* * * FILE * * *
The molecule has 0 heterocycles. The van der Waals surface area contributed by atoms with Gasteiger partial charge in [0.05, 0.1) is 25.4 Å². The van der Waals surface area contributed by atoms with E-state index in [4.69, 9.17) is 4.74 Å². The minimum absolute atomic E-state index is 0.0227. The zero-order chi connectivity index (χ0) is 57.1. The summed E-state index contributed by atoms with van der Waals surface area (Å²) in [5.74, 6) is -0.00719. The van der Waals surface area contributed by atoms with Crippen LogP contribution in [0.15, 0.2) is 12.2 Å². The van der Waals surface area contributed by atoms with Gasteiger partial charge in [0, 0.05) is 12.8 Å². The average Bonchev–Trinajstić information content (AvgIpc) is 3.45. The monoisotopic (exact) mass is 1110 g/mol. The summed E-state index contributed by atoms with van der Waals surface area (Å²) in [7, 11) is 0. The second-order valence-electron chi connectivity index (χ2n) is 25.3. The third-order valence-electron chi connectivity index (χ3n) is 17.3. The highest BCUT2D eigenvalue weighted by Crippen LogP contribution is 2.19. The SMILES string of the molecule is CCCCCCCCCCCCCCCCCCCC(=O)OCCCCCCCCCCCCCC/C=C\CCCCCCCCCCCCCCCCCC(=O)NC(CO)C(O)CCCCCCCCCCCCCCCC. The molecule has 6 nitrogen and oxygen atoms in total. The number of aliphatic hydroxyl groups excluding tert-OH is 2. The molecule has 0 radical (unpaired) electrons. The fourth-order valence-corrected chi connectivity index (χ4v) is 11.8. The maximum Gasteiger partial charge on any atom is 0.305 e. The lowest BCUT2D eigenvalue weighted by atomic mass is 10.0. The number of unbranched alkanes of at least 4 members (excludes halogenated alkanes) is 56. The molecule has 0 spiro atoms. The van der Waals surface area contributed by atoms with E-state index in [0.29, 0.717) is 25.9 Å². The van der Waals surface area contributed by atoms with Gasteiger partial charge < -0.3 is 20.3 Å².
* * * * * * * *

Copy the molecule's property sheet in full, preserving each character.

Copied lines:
The molecule has 0 heterocycles. The van der Waals surface area contributed by atoms with Gasteiger partial charge in [0.05, 0.1) is 25.4 Å². The van der Waals surface area contributed by atoms with E-state index in [4.69, 9.17) is 4.74 Å². The minimum absolute atomic E-state index is 0.0227. The zero-order chi connectivity index (χ0) is 57.1. The summed E-state index contributed by atoms with van der Waals surface area (Å²) in [5.74, 6) is -0.00719. The van der Waals surface area contributed by atoms with Crippen LogP contribution in [0.15, 0.2) is 12.2 Å². The van der Waals surface area contributed by atoms with Gasteiger partial charge in [0, 0.05) is 12.8 Å². The average Bonchev–Trinajstić information content (AvgIpc) is 3.45. The monoisotopic (exact) mass is 1110 g/mol. The summed E-state index contributed by atoms with van der Waals surface area (Å²) in [7, 11) is 0. The second-order valence-electron chi connectivity index (χ2n) is 25.3. The third-order valence-electron chi connectivity index (χ3n) is 17.3. The highest BCUT2D eigenvalue weighted by Crippen LogP contribution is 2.19. The SMILES string of the molecule is CCCCCCCCCCCCCCCCCCCC(=O)OCCCCCCCCCCCCCC/C=C\CCCCCCCCCCCCCCCCCC(=O)NC(CO)C(O)CCCCCCCCCCCCCCCC. The molecule has 6 nitrogen and oxygen atoms in total. The number of aliphatic hydroxyl groups excluding tert-OH is 2. The molecule has 0 radical (unpaired) electrons. The fourth-order valence-corrected chi connectivity index (χ4v) is 11.8. The maximum Gasteiger partial charge on any atom is 0.305 e. The lowest BCUT2D eigenvalue weighted by atomic mass is 10.0. The number of unbranched alkanes of at least 4 members (excludes halogenated alkanes) is 56. The molecule has 0 spiro atoms. The van der Waals surface area contributed by atoms with E-state index in [0.29, 0.717) is 25.9 Å². The van der Waals surface area contributed by atoms with Gasteiger partial charge < -0.3 is 20.3 Å².